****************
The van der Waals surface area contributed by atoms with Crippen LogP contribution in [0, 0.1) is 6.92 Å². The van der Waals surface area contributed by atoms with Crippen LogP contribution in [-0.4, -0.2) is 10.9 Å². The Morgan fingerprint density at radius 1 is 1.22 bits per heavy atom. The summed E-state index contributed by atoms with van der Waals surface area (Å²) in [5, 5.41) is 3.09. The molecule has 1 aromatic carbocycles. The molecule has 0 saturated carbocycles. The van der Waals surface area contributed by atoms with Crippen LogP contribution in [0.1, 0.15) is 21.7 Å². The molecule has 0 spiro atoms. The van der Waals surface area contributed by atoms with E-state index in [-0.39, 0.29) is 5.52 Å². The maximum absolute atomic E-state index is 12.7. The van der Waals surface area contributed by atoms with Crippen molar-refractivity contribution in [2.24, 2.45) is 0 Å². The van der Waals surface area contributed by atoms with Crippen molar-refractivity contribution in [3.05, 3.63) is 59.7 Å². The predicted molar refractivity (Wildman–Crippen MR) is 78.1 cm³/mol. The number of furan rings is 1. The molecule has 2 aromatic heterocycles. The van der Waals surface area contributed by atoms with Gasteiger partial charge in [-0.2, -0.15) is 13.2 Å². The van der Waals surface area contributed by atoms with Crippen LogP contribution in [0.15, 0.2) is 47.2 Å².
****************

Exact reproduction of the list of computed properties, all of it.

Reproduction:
The van der Waals surface area contributed by atoms with Crippen LogP contribution in [0, 0.1) is 6.92 Å². The van der Waals surface area contributed by atoms with Crippen LogP contribution in [-0.4, -0.2) is 10.9 Å². The Morgan fingerprint density at radius 1 is 1.22 bits per heavy atom. The summed E-state index contributed by atoms with van der Waals surface area (Å²) in [5, 5.41) is 3.09. The molecule has 1 aromatic carbocycles. The molecule has 0 saturated carbocycles. The van der Waals surface area contributed by atoms with Crippen LogP contribution in [0.1, 0.15) is 21.7 Å². The molecule has 0 spiro atoms. The van der Waals surface area contributed by atoms with E-state index in [-0.39, 0.29) is 5.52 Å². The maximum absolute atomic E-state index is 12.7. The van der Waals surface area contributed by atoms with Crippen molar-refractivity contribution in [2.24, 2.45) is 0 Å². The van der Waals surface area contributed by atoms with Crippen molar-refractivity contribution in [3.05, 3.63) is 59.7 Å². The predicted molar refractivity (Wildman–Crippen MR) is 78.1 cm³/mol. The number of furan rings is 1. The molecule has 2 aromatic heterocycles. The van der Waals surface area contributed by atoms with Gasteiger partial charge in [-0.2, -0.15) is 13.2 Å². The van der Waals surface area contributed by atoms with Crippen LogP contribution in [0.15, 0.2) is 47.2 Å².